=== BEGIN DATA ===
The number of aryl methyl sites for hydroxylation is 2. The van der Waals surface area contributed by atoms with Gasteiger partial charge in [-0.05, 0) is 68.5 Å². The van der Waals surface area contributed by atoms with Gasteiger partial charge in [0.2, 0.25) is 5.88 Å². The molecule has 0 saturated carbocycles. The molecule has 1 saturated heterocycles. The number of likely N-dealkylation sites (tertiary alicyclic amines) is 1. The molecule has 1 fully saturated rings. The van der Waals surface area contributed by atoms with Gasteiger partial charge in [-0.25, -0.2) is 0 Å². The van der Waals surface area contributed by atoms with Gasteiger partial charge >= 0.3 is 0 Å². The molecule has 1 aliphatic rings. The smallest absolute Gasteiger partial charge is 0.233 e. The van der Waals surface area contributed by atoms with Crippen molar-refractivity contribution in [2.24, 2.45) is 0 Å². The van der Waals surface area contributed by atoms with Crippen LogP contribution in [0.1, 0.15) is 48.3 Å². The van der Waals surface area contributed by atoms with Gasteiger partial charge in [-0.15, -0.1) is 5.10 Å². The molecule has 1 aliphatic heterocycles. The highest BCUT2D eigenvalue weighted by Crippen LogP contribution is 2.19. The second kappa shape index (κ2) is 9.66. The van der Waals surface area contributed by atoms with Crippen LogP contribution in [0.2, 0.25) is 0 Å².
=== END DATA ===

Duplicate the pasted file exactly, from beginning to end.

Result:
The number of aryl methyl sites for hydroxylation is 2. The van der Waals surface area contributed by atoms with Gasteiger partial charge in [-0.05, 0) is 68.5 Å². The van der Waals surface area contributed by atoms with Gasteiger partial charge in [0.2, 0.25) is 5.88 Å². The molecule has 0 saturated carbocycles. The molecule has 1 saturated heterocycles. The number of likely N-dealkylation sites (tertiary alicyclic amines) is 1. The molecule has 1 fully saturated rings. The van der Waals surface area contributed by atoms with Gasteiger partial charge in [-0.25, -0.2) is 0 Å². The van der Waals surface area contributed by atoms with Gasteiger partial charge >= 0.3 is 0 Å². The molecule has 1 aliphatic rings. The smallest absolute Gasteiger partial charge is 0.233 e. The van der Waals surface area contributed by atoms with Crippen molar-refractivity contribution in [2.24, 2.45) is 0 Å². The van der Waals surface area contributed by atoms with Crippen LogP contribution in [0.1, 0.15) is 48.3 Å². The van der Waals surface area contributed by atoms with Gasteiger partial charge in [-0.15, -0.1) is 5.10 Å². The molecule has 1 aliphatic heterocycles. The highest BCUT2D eigenvalue weighted by Crippen LogP contribution is 2.19. The second kappa shape index (κ2) is 9.66. The van der Waals surface area contributed by atoms with Crippen LogP contribution in [0.2, 0.25) is 0 Å².